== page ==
Zions Bank Press Release
As the Avengers wrap up their on-screen movie journey, Carbon and Emery County’s graduating high school seniors are experiencing their own ‘”Endgame” this month. This means stepping into a new frontier of financial freedom and responsibility that will test them in new and exciting ways. Don Milne, Zions Bank financial literacy manager, offers the following tips to help your high school graduate become the money-managing superhero of their own epic adventure:
Get the right tools for the job. It doesn’t take a mystical tool like Thor’s enchanted hammer to manage your money superbly — just a basic savings and checking account with debit card. Surprisingly, not all high school seniors have this fundamental financial tool they need to succeed. Your high school graduate should be able to qualify for a student account with no or minimal fees.
Hulk up. Your high schooler doesn’t need gamma radiation to build financial muscle. Rather, building a strong credit profile will help boost their credit score, which could impact their ability to someday buy a car, a house, rent an apartment and even land a job. Newly-minted grads can start building credit by paying bills on time and, if they have the self-control, getting a credit card that they pay off each month. A secured credit card is a good choice for beginners because you can’t into the red.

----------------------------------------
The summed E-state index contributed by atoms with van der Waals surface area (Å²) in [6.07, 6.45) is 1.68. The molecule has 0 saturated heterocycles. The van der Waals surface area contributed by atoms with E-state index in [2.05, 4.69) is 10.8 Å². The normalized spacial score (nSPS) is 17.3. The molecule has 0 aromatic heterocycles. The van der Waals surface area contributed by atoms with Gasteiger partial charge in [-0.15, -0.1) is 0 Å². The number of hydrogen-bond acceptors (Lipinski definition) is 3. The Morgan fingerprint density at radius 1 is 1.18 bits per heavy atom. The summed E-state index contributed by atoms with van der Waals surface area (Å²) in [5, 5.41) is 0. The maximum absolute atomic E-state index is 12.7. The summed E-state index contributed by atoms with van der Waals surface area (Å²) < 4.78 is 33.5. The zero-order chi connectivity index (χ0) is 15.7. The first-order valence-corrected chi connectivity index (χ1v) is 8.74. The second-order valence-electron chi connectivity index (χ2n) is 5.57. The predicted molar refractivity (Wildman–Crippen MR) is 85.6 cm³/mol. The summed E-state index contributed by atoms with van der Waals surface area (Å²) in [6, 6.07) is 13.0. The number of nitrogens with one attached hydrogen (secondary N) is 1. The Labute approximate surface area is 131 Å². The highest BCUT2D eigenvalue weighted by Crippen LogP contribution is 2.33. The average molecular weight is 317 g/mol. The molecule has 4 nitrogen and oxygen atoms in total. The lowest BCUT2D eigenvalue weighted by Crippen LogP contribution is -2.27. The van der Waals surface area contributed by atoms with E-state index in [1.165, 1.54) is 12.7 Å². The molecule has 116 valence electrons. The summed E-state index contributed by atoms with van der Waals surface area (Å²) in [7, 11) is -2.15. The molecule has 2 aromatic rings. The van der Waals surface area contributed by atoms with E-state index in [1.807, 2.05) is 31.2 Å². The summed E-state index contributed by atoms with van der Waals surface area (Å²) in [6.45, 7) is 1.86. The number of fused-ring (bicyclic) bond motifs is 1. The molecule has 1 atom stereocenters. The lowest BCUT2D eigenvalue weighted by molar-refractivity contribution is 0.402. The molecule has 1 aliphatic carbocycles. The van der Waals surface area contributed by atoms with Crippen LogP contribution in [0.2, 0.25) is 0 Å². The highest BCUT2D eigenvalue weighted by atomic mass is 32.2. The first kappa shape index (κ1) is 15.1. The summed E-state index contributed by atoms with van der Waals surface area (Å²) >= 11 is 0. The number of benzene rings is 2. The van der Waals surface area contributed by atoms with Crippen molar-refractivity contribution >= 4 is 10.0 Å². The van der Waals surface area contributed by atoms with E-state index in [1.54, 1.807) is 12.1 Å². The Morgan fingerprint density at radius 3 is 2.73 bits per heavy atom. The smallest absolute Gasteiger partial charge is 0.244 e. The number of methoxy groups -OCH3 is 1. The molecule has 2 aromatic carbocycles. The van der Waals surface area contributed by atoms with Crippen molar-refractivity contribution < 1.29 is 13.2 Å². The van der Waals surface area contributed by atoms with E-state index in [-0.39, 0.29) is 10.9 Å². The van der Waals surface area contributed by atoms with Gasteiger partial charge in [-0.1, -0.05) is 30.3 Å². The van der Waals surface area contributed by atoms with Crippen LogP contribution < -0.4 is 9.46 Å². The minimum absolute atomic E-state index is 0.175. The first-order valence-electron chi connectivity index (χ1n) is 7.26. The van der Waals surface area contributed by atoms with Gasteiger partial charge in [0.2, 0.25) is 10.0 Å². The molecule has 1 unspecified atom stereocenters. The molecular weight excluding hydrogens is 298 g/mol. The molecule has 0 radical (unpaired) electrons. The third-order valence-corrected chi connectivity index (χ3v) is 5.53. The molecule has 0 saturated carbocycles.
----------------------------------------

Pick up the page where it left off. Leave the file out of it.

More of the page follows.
Build resilience. Just as biotechnology protects Black Widow from aging and disease, an emergency fund can offer similar protective powers for your grad’s financial health. A $500 cash reserve may save them from relying on a high-interest option — or worse, you — when hardship hits. Encourage young adults to set aside savings on a regular basis — a practice that will benefit them for years to come.
Maximize learning. Tony Stark would never have become Ironman with first attaining the education needed to build these amazing flying suits. Don’t be satisfied with a high school diploma. Your new high school grad can reach full potential by continuing on to college or trade school. They may be the one to build Ironman suits for real.
See the future and make plans now to win. Dr. Strange was able to use the time stone to see the future. Teens that look into the far future can score big with investing. If a teen invested $500 in mutual funds each year for four years, there is a good chance it would grow to $100,000 or more, tax free, by retirement. That’s investing less than $10 a week, but the secret is to start as a teen. The power of compound interest lessens with age.
Keep the end-game in mind. Whether your senior dreams of a trip to Europe, like Spiderman in his next movie, or trading in his/her bus pass for a new set of wheels, talk to them about their goals and help them map out a plan — otherwise known as a budget — to attain them.